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  • 401(k) Service Providers and the Role They Serve

  • Frequent 401(k) Audit Finding Series - Documentation Failures

  • Withdraw from Your 401(k) at Age 55

  • What is a 3(16), 3(21), or 3(38) Fiduciary?

  • Frequent 401(k) Audit Finding Series - Use of Forfeitures

  • Frequent 401(k) Audit Finding Series - Hardship Distributions

  • Frequent 401(k) Audit Finding Series - Late Remittances

  • Frequent 401(k) Audit Finding Series - Failure to Remit All Contributions


  • Frequent 401(k) Audit Finding Series - Hardship Distributions

    Background

    If elected by the Plan Sponsor, hardship distributions can be incorporated into the design of a 401(k) Plan.  For Plans that allow hardship distributions, IRS rules must be followed.  This includes determination that the participant has an immediate and heavy financial need.


    Observations

    The IRS safe harbor definition deems a distribution was made for immediate and heavy financial need if the distribution is for:

    1. Medical care expenses (employee and dependents)
    2. Tuition and related educational fees (employee and dependents)
    3. Funeral expenses (employee and dependents)
    4. Costs directly related to the purchase of an employee’s principal residence (excluding mortgage payments)
    5. Payments necessary to prevent eviction or foreclosure from principal residence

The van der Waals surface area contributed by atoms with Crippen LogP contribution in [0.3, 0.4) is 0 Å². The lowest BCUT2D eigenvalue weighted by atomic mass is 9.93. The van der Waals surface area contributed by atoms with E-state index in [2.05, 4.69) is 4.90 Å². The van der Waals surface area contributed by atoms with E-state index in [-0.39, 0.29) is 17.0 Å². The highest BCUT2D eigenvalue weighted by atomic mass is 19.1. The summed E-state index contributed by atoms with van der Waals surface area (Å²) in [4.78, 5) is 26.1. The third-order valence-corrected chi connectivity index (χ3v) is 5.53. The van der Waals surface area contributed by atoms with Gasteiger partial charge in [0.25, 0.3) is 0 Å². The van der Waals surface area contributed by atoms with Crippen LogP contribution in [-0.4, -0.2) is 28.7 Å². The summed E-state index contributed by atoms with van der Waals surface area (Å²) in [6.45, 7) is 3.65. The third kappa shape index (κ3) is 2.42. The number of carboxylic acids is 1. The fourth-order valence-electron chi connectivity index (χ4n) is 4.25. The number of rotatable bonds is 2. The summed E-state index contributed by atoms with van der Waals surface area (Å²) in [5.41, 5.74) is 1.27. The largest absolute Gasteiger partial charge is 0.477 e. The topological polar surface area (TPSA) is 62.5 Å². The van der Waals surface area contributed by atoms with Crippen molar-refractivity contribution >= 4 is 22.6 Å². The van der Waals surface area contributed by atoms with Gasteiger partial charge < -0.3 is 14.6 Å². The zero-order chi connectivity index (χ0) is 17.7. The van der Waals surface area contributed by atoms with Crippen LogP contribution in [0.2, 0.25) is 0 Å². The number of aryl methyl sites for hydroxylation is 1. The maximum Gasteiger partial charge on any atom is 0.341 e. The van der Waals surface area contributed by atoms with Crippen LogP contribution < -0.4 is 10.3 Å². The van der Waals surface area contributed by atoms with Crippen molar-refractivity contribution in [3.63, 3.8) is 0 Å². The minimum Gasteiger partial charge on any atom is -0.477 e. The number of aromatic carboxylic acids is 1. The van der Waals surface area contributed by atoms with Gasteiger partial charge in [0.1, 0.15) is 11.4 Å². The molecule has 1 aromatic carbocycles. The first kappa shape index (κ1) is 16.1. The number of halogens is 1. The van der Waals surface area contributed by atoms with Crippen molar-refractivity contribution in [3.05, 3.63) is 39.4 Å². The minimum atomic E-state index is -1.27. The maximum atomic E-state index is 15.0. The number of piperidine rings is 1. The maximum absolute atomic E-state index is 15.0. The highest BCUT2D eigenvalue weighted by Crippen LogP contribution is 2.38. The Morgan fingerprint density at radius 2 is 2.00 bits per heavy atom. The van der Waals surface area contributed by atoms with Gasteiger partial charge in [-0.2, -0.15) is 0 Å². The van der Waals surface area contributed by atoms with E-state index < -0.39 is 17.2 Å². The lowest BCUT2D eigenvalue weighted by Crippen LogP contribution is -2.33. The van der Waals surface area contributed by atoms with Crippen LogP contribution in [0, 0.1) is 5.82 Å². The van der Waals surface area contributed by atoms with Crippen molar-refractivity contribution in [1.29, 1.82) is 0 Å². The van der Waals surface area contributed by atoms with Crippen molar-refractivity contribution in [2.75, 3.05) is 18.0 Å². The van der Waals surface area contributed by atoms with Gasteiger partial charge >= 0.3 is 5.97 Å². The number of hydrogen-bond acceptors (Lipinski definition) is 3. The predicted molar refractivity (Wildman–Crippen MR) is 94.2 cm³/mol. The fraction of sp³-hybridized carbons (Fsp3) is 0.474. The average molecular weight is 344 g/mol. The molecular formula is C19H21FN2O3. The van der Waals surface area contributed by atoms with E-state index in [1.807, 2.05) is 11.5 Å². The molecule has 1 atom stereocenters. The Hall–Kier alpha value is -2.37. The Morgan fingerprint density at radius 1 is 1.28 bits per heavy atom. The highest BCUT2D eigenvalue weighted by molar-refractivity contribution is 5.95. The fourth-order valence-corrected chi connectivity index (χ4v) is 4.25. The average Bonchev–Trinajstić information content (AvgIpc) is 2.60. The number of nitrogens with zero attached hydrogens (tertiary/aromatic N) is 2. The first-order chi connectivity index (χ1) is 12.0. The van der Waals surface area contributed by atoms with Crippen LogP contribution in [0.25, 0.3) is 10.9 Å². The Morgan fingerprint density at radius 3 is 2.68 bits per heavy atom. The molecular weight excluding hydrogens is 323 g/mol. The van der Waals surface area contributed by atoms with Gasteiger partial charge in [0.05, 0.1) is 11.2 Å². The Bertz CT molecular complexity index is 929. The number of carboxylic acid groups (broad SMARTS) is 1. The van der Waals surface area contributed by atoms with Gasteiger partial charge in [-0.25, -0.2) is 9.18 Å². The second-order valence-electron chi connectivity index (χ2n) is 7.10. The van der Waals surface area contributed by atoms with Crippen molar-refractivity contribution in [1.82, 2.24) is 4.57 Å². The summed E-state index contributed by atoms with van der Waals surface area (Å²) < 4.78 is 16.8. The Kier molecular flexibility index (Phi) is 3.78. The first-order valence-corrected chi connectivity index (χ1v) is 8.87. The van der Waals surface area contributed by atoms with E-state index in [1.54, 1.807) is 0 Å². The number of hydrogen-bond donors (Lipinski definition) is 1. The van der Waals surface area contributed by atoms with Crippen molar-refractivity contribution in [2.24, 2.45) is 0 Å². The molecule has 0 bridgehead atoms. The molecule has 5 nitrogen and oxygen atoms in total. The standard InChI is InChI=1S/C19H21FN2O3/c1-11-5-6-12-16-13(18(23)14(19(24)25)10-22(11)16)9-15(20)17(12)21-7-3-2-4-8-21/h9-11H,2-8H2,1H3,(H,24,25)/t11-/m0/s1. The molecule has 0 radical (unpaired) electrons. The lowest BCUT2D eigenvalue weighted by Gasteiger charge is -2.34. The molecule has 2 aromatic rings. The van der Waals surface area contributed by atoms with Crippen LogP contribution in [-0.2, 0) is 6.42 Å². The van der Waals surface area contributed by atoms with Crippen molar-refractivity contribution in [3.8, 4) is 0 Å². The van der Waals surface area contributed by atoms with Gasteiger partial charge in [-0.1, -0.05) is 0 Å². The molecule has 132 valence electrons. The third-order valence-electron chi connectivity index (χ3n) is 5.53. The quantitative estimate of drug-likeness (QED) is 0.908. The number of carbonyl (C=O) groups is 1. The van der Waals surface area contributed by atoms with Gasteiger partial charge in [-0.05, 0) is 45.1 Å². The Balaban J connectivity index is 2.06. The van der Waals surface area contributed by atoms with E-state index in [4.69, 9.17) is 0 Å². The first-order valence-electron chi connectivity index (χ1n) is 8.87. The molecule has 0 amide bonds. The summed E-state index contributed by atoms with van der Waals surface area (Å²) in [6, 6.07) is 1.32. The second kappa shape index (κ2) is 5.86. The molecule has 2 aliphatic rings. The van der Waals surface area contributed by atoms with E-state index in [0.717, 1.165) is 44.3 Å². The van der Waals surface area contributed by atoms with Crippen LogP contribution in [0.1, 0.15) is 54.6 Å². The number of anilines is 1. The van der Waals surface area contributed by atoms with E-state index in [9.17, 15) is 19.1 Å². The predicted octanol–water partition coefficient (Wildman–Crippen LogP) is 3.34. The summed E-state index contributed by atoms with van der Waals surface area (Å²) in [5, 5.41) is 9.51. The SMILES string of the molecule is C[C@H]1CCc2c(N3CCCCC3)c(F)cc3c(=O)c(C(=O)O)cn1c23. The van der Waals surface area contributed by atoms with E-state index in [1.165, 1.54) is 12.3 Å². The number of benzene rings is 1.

6. Certain expenses to repair damage to employee’s principal residence

    It is the responsibility of the Sponsor to limit the amount of the hardship distribution to the immediate need the participant can demonstrate (and any related taxes).  This is done by the Sponsor requesting documentation of expenses (medical invoices, eviction notices, tuition bills, etc.) prior to approving the distribution.  In addition, the IRS requires that employees suspend contributions to the 401(k) plan for a period of 6 months following a hardship distribution.


    Failures

    During a 401(k) audit, hardship distributions are a common area where failures are discovered.  We see instances where the Sponsor was unaware that they were required to gather supporting documentation, and they have approved the distribution without verifying that an immediate need existed.  Occasionally, we find employees who continue to contribute to the Plan during the 6-month suspension period. 


    Corrective action

    When a Sponsor has approved distributions without obtaining the necessary supporting documents, we recommend that the Sponsor work with the employee to retro-actively gather these documents.  If it is found that the distribution did not qualify, we would then recommend that the Sponsor work with the record keeper and/or their ERISA counsel to determine the appropriate corrective action.

    If contributions have not been suspended, and the failure is found within a reasonable time, we recommend initiating a 6-month suspension when identified.   If a significant time has passed, you will need to review the options available in the IRS 401(k) Plan Fix-it Guide


    Scott M Dufek, CPA | 07/09/2018




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